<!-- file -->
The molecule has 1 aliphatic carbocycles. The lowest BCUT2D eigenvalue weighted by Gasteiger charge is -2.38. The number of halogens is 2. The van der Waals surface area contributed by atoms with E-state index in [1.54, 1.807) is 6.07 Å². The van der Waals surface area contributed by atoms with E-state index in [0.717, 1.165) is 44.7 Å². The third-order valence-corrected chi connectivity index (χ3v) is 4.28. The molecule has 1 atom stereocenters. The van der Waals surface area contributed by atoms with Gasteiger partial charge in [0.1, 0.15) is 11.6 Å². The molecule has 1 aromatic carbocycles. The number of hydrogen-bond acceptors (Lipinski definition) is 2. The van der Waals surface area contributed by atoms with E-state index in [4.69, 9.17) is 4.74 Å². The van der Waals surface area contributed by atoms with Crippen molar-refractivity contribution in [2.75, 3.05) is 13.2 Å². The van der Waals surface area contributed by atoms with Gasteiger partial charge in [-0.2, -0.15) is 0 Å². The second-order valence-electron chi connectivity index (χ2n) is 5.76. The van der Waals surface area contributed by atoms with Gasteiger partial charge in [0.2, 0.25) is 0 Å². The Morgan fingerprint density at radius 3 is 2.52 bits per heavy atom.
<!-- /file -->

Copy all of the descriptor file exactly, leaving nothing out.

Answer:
The molecule has 1 aliphatic carbocycles. The lowest BCUT2D eigenvalue weighted by Gasteiger charge is -2.38. The number of halogens is 2. The van der Waals surface area contributed by atoms with E-state index in [1.54, 1.807) is 6.07 Å². The van der Waals surface area contributed by atoms with E-state index in [0.717, 1.165) is 44.7 Å². The third-order valence-corrected chi connectivity index (χ3v) is 4.28. The molecule has 1 atom stereocenters. The van der Waals surface area contributed by atoms with Gasteiger partial charge in [0.1, 0.15) is 11.6 Å². The molecule has 1 aromatic carbocycles. The number of hydrogen-bond acceptors (Lipinski definition) is 2. The van der Waals surface area contributed by atoms with E-state index in [4.69, 9.17) is 4.74 Å². The van der Waals surface area contributed by atoms with Crippen molar-refractivity contribution in [2.75, 3.05) is 13.2 Å². The van der Waals surface area contributed by atoms with Gasteiger partial charge in [-0.2, -0.15) is 0 Å². The second-order valence-electron chi connectivity index (χ2n) is 5.76. The van der Waals surface area contributed by atoms with Gasteiger partial charge in [0.2, 0.25) is 0 Å². The Morgan fingerprint density at radius 3 is 2.52 bits per heavy atom.